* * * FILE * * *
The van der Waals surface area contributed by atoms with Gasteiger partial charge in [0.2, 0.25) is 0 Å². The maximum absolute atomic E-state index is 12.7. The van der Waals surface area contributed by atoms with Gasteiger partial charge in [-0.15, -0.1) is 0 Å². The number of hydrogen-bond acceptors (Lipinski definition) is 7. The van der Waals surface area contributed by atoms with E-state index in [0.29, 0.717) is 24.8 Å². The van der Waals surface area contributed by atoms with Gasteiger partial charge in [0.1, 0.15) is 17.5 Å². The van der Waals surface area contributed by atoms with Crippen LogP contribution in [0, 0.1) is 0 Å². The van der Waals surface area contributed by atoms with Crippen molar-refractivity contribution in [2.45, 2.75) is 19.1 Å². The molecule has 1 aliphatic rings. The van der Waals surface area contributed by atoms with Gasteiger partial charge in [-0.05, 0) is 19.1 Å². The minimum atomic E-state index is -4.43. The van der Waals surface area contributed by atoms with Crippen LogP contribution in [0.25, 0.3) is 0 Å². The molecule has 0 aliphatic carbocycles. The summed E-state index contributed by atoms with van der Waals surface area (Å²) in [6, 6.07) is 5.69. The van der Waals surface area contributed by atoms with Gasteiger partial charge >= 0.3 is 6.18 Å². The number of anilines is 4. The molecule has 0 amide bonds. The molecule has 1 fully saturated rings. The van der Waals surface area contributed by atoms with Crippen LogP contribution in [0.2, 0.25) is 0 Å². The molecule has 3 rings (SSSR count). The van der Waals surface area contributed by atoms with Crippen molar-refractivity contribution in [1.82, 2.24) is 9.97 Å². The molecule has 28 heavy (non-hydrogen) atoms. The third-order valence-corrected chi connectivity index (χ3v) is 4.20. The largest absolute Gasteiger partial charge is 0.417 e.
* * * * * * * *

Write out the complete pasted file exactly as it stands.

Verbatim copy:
The van der Waals surface area contributed by atoms with Gasteiger partial charge in [0.2, 0.25) is 0 Å². The maximum absolute atomic E-state index is 12.7. The van der Waals surface area contributed by atoms with Gasteiger partial charge in [-0.15, -0.1) is 0 Å². The number of hydrogen-bond acceptors (Lipinski definition) is 7. The van der Waals surface area contributed by atoms with E-state index in [0.29, 0.717) is 24.8 Å². The van der Waals surface area contributed by atoms with Gasteiger partial charge in [0.1, 0.15) is 17.5 Å². The van der Waals surface area contributed by atoms with Crippen LogP contribution in [0, 0.1) is 0 Å². The van der Waals surface area contributed by atoms with Crippen molar-refractivity contribution in [2.45, 2.75) is 19.1 Å². The molecule has 1 aliphatic rings. The van der Waals surface area contributed by atoms with Gasteiger partial charge in [-0.05, 0) is 19.1 Å². The minimum atomic E-state index is -4.43. The van der Waals surface area contributed by atoms with Crippen LogP contribution in [0.25, 0.3) is 0 Å². The molecule has 0 aliphatic carbocycles. The summed E-state index contributed by atoms with van der Waals surface area (Å²) in [6, 6.07) is 5.69. The van der Waals surface area contributed by atoms with Gasteiger partial charge >= 0.3 is 6.18 Å². The number of anilines is 4. The molecule has 0 amide bonds. The molecule has 1 fully saturated rings. The van der Waals surface area contributed by atoms with Crippen LogP contribution in [0.2, 0.25) is 0 Å². The molecule has 3 rings (SSSR count). The van der Waals surface area contributed by atoms with Crippen molar-refractivity contribution in [1.82, 2.24) is 9.97 Å². The molecule has 28 heavy (non-hydrogen) atoms. The third-order valence-corrected chi connectivity index (χ3v) is 4.20. The largest absolute Gasteiger partial charge is 0.417 e.